• synonyms

shock wave

See more synonyms for shock wave on Thesaurus.com
  1. a region of abrupt change of pressure and density moving as a wave front at or above the velocity of sound, caused by an intense explosion or supersonic flow over a body.
  2. a repercussion from a startling event or upheaval; series of aftereffects: shock waves from the recent collapse of one of the nation's largest banks.
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Origin of shock wave

First recorded in 1945–50
Dictionary.com Unabridged Based on the Random House Unabridged Dictionary, © Random House, Inc. 2018

Examples from the Web for shock wave

Historical Examples of shock wave

  • The sound and the shock-wave never reached them; the Goblin outran them.

    The Cosmic Computer

    Henry Beam Piper

  • Then the sound and the shock-wave of the first blast reached them.

    Day of the Moron

    Henry Beam Piper

  • The shock-wave caused by the impact tapped on the yacht's side-planking a few seconds later.

    Creatures of the Abyss

    Murray Leinster

  • Then, after the Sunday midday meal, Tom returned to his laboratory to work on ideas for a shock-wave deflector.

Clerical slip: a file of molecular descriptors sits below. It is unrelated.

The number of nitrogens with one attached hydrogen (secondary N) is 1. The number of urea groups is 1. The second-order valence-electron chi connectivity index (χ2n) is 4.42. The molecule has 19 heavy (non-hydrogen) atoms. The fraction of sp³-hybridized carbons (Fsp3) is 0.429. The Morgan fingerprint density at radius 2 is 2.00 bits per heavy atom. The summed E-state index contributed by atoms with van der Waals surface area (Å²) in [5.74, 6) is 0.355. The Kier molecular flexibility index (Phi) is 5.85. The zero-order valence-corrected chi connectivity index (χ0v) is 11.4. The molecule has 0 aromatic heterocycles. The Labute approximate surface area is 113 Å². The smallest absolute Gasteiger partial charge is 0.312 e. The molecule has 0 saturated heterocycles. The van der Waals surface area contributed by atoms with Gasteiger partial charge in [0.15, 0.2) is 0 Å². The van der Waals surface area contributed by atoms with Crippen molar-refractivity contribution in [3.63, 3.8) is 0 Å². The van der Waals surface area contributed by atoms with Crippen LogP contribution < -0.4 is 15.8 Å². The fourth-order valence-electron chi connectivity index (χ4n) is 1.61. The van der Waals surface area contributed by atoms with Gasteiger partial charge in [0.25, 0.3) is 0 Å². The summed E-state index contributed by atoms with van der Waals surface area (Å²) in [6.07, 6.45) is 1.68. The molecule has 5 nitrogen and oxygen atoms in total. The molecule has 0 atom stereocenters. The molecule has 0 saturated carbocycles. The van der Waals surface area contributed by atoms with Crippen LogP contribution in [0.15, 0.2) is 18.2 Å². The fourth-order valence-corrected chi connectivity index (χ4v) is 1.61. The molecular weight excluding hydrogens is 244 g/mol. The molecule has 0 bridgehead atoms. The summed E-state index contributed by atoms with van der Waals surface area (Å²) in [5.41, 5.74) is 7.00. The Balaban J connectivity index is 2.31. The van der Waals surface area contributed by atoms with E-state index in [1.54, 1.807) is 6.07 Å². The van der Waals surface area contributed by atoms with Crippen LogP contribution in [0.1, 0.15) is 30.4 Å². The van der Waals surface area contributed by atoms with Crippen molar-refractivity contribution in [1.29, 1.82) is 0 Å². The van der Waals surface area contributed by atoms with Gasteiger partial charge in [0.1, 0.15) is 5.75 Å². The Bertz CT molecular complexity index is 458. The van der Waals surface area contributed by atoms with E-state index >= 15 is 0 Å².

• The young inventor sketched out the sort of shock-wave deflector which he had in mind.

British Dictionary definitions for shock wave

shock wave

  1. a region across which there is a rapid pressure, temperature, and density rise, usually caused by a body moving supersonically in a gas or by a detonationOften shortened to: shock See also sonic boom, shock tube
  2. a feeling of shock, horror, surprise, etc that affects many people as it spreads through a community
  3. the effect created on a queue of moving cars in the lane of a motorway when one car brakes suddenly and the cars behind have to brake as well, causing cars to slow down, sometimes for miles behind the first braking car
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Collins English Dictionary - Complete & Unabridged 2012 Digital Edition © William Collins Sons & Co. Ltd. 1979, 1986 © HarperCollins Publishers 1998, 2000, 2003, 2005, 2006, 2007, 2009, 2012

shock wave in Science

shock wave

  1. A large-amplitude wave formed by the sudden compression of the medium through which the wave moves. Shock waves can be caused by explosions or by objects moving through a fluid at a speed greater than the speed of sound.
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The American Heritage® Science Dictionary Copyright © 2011. Published by Houghton Mifflin Harcourt Publishing Company. All rights reserved.